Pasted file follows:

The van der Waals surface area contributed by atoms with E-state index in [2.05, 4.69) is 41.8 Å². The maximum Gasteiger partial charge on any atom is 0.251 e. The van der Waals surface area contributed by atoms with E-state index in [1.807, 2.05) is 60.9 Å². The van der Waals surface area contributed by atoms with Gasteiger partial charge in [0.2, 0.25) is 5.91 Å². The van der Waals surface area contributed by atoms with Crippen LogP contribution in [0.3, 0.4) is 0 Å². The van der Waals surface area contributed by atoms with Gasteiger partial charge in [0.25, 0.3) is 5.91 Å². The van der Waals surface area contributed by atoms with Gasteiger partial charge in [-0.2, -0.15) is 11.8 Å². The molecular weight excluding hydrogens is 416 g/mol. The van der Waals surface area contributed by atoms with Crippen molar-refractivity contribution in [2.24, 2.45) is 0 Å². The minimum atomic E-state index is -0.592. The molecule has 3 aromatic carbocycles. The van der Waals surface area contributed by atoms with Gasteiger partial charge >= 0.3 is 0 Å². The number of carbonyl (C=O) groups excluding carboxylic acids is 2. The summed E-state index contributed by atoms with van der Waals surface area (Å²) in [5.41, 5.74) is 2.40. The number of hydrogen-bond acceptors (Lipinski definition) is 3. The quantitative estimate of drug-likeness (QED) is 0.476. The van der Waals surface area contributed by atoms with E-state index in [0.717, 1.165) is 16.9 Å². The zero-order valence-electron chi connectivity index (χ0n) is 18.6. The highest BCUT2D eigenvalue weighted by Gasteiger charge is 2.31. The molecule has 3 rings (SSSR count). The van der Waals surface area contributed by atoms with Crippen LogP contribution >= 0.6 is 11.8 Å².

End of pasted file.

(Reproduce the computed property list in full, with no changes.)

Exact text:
The van der Waals surface area contributed by atoms with E-state index in [2.05, 4.69) is 41.8 Å². The maximum Gasteiger partial charge on any atom is 0.251 e. The van der Waals surface area contributed by atoms with E-state index in [1.807, 2.05) is 60.9 Å². The van der Waals surface area contributed by atoms with Gasteiger partial charge in [0.2, 0.25) is 5.91 Å². The van der Waals surface area contributed by atoms with Crippen LogP contribution in [0.3, 0.4) is 0 Å². The van der Waals surface area contributed by atoms with Gasteiger partial charge in [0.25, 0.3) is 5.91 Å². The van der Waals surface area contributed by atoms with Gasteiger partial charge in [-0.2, -0.15) is 11.8 Å². The molecular weight excluding hydrogens is 416 g/mol. The van der Waals surface area contributed by atoms with Crippen molar-refractivity contribution in [2.24, 2.45) is 0 Å². The minimum atomic E-state index is -0.592. The molecule has 3 aromatic carbocycles. The van der Waals surface area contributed by atoms with Gasteiger partial charge >= 0.3 is 0 Å². The number of carbonyl (C=O) groups excluding carboxylic acids is 2. The summed E-state index contributed by atoms with van der Waals surface area (Å²) in [5.41, 5.74) is 2.40. The number of hydrogen-bond acceptors (Lipinski definition) is 3. The quantitative estimate of drug-likeness (QED) is 0.476. The van der Waals surface area contributed by atoms with E-state index in [0.717, 1.165) is 16.9 Å². The zero-order valence-electron chi connectivity index (χ0n) is 18.6. The highest BCUT2D eigenvalue weighted by Gasteiger charge is 2.31. The molecule has 3 rings (SSSR count). The van der Waals surface area contributed by atoms with Crippen LogP contribution >= 0.6 is 11.8 Å².